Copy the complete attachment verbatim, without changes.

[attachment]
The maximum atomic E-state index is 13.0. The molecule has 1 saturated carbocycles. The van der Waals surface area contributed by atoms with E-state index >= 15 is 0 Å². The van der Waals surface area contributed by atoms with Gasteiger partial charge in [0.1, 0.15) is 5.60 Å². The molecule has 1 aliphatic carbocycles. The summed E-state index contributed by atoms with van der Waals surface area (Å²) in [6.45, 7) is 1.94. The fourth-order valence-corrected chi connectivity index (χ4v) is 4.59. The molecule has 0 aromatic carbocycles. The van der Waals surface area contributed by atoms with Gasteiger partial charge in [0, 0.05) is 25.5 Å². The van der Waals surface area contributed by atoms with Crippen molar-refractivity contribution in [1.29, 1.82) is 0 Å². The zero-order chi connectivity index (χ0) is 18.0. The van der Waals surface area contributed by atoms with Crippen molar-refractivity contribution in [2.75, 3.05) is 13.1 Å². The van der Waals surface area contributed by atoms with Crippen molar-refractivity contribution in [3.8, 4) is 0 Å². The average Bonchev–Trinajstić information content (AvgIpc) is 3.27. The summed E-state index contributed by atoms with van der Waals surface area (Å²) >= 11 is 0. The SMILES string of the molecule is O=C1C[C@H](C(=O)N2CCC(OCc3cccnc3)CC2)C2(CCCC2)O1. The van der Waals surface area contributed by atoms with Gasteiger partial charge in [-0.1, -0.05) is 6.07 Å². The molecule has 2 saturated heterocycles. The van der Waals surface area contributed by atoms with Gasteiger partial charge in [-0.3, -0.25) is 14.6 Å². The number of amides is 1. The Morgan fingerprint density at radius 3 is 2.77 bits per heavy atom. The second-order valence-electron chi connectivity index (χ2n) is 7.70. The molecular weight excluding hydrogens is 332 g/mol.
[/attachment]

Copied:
The maximum atomic E-state index is 13.0. The molecule has 1 saturated carbocycles. The van der Waals surface area contributed by atoms with E-state index >= 15 is 0 Å². The van der Waals surface area contributed by atoms with Gasteiger partial charge in [0.1, 0.15) is 5.60 Å². The molecule has 1 aliphatic carbocycles. The summed E-state index contributed by atoms with van der Waals surface area (Å²) in [6.45, 7) is 1.94. The fourth-order valence-corrected chi connectivity index (χ4v) is 4.59. The molecule has 0 aromatic carbocycles. The van der Waals surface area contributed by atoms with Gasteiger partial charge in [0, 0.05) is 25.5 Å². The van der Waals surface area contributed by atoms with Crippen molar-refractivity contribution in [1.29, 1.82) is 0 Å². The zero-order chi connectivity index (χ0) is 18.0. The van der Waals surface area contributed by atoms with Crippen molar-refractivity contribution in [2.75, 3.05) is 13.1 Å². The van der Waals surface area contributed by atoms with Crippen molar-refractivity contribution in [3.8, 4) is 0 Å². The average Bonchev–Trinajstić information content (AvgIpc) is 3.27. The summed E-state index contributed by atoms with van der Waals surface area (Å²) >= 11 is 0. The SMILES string of the molecule is O=C1C[C@H](C(=O)N2CCC(OCc3cccnc3)CC2)C2(CCCC2)O1. The van der Waals surface area contributed by atoms with Gasteiger partial charge in [-0.1, -0.05) is 6.07 Å². The molecule has 2 saturated heterocycles. The van der Waals surface area contributed by atoms with Gasteiger partial charge in [-0.3, -0.25) is 14.6 Å². The number of amides is 1. The Morgan fingerprint density at radius 3 is 2.77 bits per heavy atom. The second-order valence-electron chi connectivity index (χ2n) is 7.70. The molecular weight excluding hydrogens is 332 g/mol.